J A Ruble, Secretary
Cleveland, October 13,
(Source: Minutes of the twenty fourth session of the Holston Annual Conference of the Methodist Episcopal Church, 1888, pp 28-29)
This institution is located within the bounds of the Knoxville District, and has enjoyed some prosperity during the past year. The Trustees have recently elected Prof L S Fuller as Principal. Important repairs have been made upon the property, and between fifty and sixty students have already enrolled.
Owing to a recent action of the Board of Trustees, in which they have associated an outside party in control of said property and thereby jeopardizing the interest of this Conference, we would respectfully recommend the appointment of J F Spense, L E Prentiss, and W T Senter, as a committee with full authority to protect our interests in said Holston Seminary. We also recommend the appointment of Prof L S Fuller as principal of the Seminary.
(Source: Minutes of the twenty fifth session of the Holston Annual Conference of the Methodist Episcopal Church, 1889 pp. 24-25)
Holston Seminary-- The oldest and weakest of our academic schools. Rev J A Kaull has been employed for the ensuing academic year. The property is under joint control of the M E Church and the M E CHurch, South. No action has been taken reference to our property interest. (Source: Minutes of the twenty sixth session of the Holston Annual Conference of the Methodist Episcopal Church, 1890 p. 34)
At the request of J J Robenettem J A Caull was discontinued by the Conference. [No further information] (Source: Minutes of the twenty seventh session of the Holston Annual Conference of the Methodist Episcopal Church, 1891, p. 15)
No mention: 1892, 1893
Holston Seminary-- Located at New Market, Tenn, has great prosperity. The school opened August 20, 1894, and enrolled during the year 103 pupils. J M Williams, Principal.
The Trustees, through J M Williams, Principal, spent about $300 in improvements on the buildings and grounds during the last vacation. The buildings are noe in good repair, javing been replastered, recovered, guttered and painted.
The school opened the present year August 12th, with an increased attendance.
The friends of this institution seem more determined than ever to maintain here a school of high grade, that should be an honor to the church.This institution, as is well known to most members of the Holston Conference, is one of the oldest schools of this State, having been erected in 1833, chartered in 1838 as Holston College, the name changed in 1874 to Holston Seminary. It has been in continuous operation since its erection, except for during the civil war and about a year in 1892-'93. Present enrollment (Source: Minutes of the thirty-first session of the Holston Conference of the Methodist Episcopal Church, 1895, 110. p. 36)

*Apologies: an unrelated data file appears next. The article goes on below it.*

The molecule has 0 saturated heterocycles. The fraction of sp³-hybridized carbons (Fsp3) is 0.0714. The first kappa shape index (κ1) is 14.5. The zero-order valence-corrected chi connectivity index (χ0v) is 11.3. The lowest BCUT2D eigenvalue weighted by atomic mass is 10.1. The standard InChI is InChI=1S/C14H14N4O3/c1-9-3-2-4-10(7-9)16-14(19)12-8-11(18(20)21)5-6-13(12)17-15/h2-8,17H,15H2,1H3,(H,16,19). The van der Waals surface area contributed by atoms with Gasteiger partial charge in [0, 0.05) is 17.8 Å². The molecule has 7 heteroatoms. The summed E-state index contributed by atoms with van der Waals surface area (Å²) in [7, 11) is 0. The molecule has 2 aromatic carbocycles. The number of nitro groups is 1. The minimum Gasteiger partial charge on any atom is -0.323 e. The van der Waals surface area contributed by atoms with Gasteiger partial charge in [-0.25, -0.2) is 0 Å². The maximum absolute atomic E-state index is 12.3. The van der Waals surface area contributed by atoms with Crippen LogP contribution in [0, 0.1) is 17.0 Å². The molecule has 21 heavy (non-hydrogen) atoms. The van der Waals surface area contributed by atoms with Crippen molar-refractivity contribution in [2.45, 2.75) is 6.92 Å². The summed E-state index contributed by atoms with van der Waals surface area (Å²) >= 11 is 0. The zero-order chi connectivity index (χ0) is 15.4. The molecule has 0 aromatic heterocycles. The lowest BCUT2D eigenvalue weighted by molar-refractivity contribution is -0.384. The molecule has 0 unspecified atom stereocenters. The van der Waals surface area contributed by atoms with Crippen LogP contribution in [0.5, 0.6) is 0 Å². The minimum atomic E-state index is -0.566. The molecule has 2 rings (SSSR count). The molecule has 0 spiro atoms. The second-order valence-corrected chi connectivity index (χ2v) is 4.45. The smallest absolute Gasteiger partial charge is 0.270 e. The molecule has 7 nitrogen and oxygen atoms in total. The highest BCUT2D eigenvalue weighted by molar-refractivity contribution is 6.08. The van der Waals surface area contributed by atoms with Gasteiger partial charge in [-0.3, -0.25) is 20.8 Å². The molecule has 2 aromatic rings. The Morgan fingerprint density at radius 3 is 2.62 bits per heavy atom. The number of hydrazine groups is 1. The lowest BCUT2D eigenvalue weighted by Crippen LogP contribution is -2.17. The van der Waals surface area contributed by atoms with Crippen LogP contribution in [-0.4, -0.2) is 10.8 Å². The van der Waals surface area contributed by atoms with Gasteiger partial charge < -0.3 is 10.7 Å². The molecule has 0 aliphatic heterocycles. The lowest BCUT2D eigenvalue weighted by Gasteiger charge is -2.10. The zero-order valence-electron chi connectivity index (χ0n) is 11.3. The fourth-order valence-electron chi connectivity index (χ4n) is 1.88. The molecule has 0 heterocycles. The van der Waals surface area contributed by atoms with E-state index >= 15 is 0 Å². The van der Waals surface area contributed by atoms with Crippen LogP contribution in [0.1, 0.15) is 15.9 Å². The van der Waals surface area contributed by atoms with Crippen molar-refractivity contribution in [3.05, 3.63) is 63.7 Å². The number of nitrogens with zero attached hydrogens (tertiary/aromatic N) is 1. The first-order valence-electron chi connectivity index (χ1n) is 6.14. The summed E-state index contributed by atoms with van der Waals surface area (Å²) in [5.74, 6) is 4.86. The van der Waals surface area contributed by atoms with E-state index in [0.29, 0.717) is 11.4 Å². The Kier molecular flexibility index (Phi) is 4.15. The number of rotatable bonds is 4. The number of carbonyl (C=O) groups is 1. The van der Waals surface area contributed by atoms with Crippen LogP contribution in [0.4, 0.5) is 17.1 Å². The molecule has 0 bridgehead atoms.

This is a good school property in the town of New Market, Tennessee, most beautifully located. and well woth $2,500.
For several years the schools have been neglected, but during the past two years the property has been improved to the extent of $300, and the efficiency of the school greatly increased. The history of this well known institution need not be repeated to the members of the Holston Conference, who are acquainted with hundreds of people, throughout the bounds of this conference, who testufy by their business ability and Christian integrity to the effective training received at Holston Seminary.
Under the present management, with the hearty support of the church, the school bids fair to steadily increase usefulness.
Students enrolled during the past year, 138; income of the school, about $500. Present school year began August 17, and continues with increased attendance. (Source: Minutes of the thirty-second session of the Holston Conference of the Methodist Episcopal Church, 1895, p. 32)
1896, repeats general infomation in recent years without any additional information.
1898, repeats general information in recent years without any additional information.
Holston Seminary, in the town of New Market, Tenn. has property worth $2,500. The history is well known and many cantestify to the efficient work done.
We recommend that the Board of Trustees of our church schools be requested to employ members of of our church, and graduates of our schools--qualification being equal--in preference to others.
We gratefully record our appreciation of the work of the FA and SBS and earnestly urge our pastors to raise the entire apportionment for this cause.